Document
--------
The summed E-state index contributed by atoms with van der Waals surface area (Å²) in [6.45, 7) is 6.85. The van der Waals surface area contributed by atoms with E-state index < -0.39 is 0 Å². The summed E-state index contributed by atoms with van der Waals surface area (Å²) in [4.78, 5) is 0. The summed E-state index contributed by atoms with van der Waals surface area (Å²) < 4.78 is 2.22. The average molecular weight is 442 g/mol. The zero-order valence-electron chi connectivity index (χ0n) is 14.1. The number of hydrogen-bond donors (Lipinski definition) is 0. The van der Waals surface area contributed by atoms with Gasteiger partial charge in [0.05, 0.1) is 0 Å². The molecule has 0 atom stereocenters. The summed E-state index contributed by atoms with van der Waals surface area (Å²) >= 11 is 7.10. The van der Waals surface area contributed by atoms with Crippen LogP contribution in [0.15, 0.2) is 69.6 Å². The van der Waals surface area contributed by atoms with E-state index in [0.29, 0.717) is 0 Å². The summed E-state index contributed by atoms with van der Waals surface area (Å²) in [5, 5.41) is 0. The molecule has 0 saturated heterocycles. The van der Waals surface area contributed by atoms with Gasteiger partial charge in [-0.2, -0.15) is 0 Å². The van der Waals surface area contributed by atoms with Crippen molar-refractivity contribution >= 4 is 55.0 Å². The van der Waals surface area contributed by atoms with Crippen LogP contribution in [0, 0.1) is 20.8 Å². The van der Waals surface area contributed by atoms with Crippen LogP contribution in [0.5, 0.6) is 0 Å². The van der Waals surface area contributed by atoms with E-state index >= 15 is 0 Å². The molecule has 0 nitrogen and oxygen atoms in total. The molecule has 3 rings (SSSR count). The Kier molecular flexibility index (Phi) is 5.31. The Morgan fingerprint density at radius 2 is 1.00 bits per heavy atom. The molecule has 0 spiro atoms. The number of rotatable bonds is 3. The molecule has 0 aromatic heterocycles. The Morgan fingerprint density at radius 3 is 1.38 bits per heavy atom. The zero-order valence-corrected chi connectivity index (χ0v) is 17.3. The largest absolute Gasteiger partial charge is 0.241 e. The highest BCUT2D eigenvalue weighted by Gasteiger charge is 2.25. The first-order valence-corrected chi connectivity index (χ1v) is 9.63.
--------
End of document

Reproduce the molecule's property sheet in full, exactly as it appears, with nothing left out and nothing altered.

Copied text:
The summed E-state index contributed by atoms with van der Waals surface area (Å²) in [6.45, 7) is 6.85. The van der Waals surface area contributed by atoms with E-state index < -0.39 is 0 Å². The summed E-state index contributed by atoms with van der Waals surface area (Å²) in [4.78, 5) is 0. The summed E-state index contributed by atoms with van der Waals surface area (Å²) < 4.78 is 2.22. The average molecular weight is 442 g/mol. The zero-order valence-electron chi connectivity index (χ0n) is 14.1. The number of hydrogen-bond donors (Lipinski definition) is 0. The van der Waals surface area contributed by atoms with Gasteiger partial charge in [0.05, 0.1) is 0 Å². The molecule has 0 atom stereocenters. The summed E-state index contributed by atoms with van der Waals surface area (Å²) >= 11 is 7.10. The van der Waals surface area contributed by atoms with Crippen LogP contribution in [0.15, 0.2) is 69.6 Å². The van der Waals surface area contributed by atoms with E-state index in [0.29, 0.717) is 0 Å². The summed E-state index contributed by atoms with van der Waals surface area (Å²) in [5, 5.41) is 0. The molecule has 0 saturated heterocycles. The van der Waals surface area contributed by atoms with Gasteiger partial charge in [-0.2, -0.15) is 0 Å². The van der Waals surface area contributed by atoms with Crippen molar-refractivity contribution >= 4 is 55.0 Å². The van der Waals surface area contributed by atoms with Crippen LogP contribution in [0, 0.1) is 20.8 Å². The van der Waals surface area contributed by atoms with Crippen LogP contribution in [0.5, 0.6) is 0 Å². The van der Waals surface area contributed by atoms with E-state index >= 15 is 0 Å². The molecule has 0 nitrogen and oxygen atoms in total. The molecule has 3 rings (SSSR count). The Kier molecular flexibility index (Phi) is 5.31. The Morgan fingerprint density at radius 2 is 1.00 bits per heavy atom. The molecule has 0 spiro atoms. The number of rotatable bonds is 3. The molecule has 0 aromatic heterocycles. The Morgan fingerprint density at radius 3 is 1.38 bits per heavy atom. The zero-order valence-corrected chi connectivity index (χ0v) is 17.3. The largest absolute Gasteiger partial charge is 0.241 e. The highest BCUT2D eigenvalue weighted by Gasteiger charge is 2.25. The first-order valence-corrected chi connectivity index (χ1v) is 9.63.